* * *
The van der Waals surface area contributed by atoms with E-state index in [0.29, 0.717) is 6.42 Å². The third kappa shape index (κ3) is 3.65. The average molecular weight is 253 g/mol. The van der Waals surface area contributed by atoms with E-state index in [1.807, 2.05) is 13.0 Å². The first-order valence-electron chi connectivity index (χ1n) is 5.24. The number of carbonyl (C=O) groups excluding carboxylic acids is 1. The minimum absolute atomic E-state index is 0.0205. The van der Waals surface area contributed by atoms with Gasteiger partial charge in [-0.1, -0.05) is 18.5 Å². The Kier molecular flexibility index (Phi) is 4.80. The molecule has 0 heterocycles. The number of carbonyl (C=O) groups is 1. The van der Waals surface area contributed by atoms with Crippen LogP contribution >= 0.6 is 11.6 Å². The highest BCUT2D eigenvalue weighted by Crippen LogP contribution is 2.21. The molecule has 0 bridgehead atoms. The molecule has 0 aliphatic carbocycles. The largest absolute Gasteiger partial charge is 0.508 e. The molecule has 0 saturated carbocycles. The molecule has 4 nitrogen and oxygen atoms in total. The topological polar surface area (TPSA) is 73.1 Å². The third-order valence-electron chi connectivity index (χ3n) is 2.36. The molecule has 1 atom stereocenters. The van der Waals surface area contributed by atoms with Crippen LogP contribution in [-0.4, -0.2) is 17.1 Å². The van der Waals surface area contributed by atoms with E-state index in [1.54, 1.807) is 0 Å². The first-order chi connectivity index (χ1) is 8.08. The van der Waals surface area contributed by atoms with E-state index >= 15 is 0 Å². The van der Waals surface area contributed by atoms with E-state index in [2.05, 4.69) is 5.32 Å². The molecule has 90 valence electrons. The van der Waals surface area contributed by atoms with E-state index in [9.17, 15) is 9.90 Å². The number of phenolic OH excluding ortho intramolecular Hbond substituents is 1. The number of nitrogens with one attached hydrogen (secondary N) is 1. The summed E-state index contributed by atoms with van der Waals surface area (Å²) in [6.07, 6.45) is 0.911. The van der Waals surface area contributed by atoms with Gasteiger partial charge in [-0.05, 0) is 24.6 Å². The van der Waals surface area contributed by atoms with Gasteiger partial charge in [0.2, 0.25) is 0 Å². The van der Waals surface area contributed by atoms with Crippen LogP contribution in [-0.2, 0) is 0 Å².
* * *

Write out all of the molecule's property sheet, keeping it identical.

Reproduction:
The van der Waals surface area contributed by atoms with E-state index in [0.29, 0.717) is 6.42 Å². The third kappa shape index (κ3) is 3.65. The average molecular weight is 253 g/mol. The van der Waals surface area contributed by atoms with E-state index in [1.807, 2.05) is 13.0 Å². The first-order valence-electron chi connectivity index (χ1n) is 5.24. The number of carbonyl (C=O) groups excluding carboxylic acids is 1. The minimum absolute atomic E-state index is 0.0205. The van der Waals surface area contributed by atoms with Gasteiger partial charge in [-0.1, -0.05) is 18.5 Å². The Kier molecular flexibility index (Phi) is 4.80. The molecule has 0 heterocycles. The number of carbonyl (C=O) groups is 1. The van der Waals surface area contributed by atoms with Crippen LogP contribution >= 0.6 is 11.6 Å². The highest BCUT2D eigenvalue weighted by Crippen LogP contribution is 2.21. The molecule has 0 bridgehead atoms. The molecule has 0 aliphatic carbocycles. The largest absolute Gasteiger partial charge is 0.508 e. The molecule has 0 saturated carbocycles. The molecule has 4 nitrogen and oxygen atoms in total. The topological polar surface area (TPSA) is 73.1 Å². The third-order valence-electron chi connectivity index (χ3n) is 2.36. The molecule has 1 atom stereocenters. The van der Waals surface area contributed by atoms with Crippen LogP contribution in [-0.4, -0.2) is 17.1 Å². The van der Waals surface area contributed by atoms with E-state index in [1.54, 1.807) is 0 Å². The first-order chi connectivity index (χ1) is 8.08. The van der Waals surface area contributed by atoms with E-state index >= 15 is 0 Å². The van der Waals surface area contributed by atoms with E-state index in [2.05, 4.69) is 5.32 Å². The molecule has 90 valence electrons. The van der Waals surface area contributed by atoms with E-state index in [9.17, 15) is 9.90 Å². The number of phenolic OH excluding ortho intramolecular Hbond substituents is 1. The number of nitrogens with one attached hydrogen (secondary N) is 1. The summed E-state index contributed by atoms with van der Waals surface area (Å²) in [6.07, 6.45) is 0.911. The van der Waals surface area contributed by atoms with Gasteiger partial charge in [-0.05, 0) is 24.6 Å². The van der Waals surface area contributed by atoms with Gasteiger partial charge in [0.2, 0.25) is 0 Å². The van der Waals surface area contributed by atoms with Crippen LogP contribution in [-0.2, 0) is 0 Å².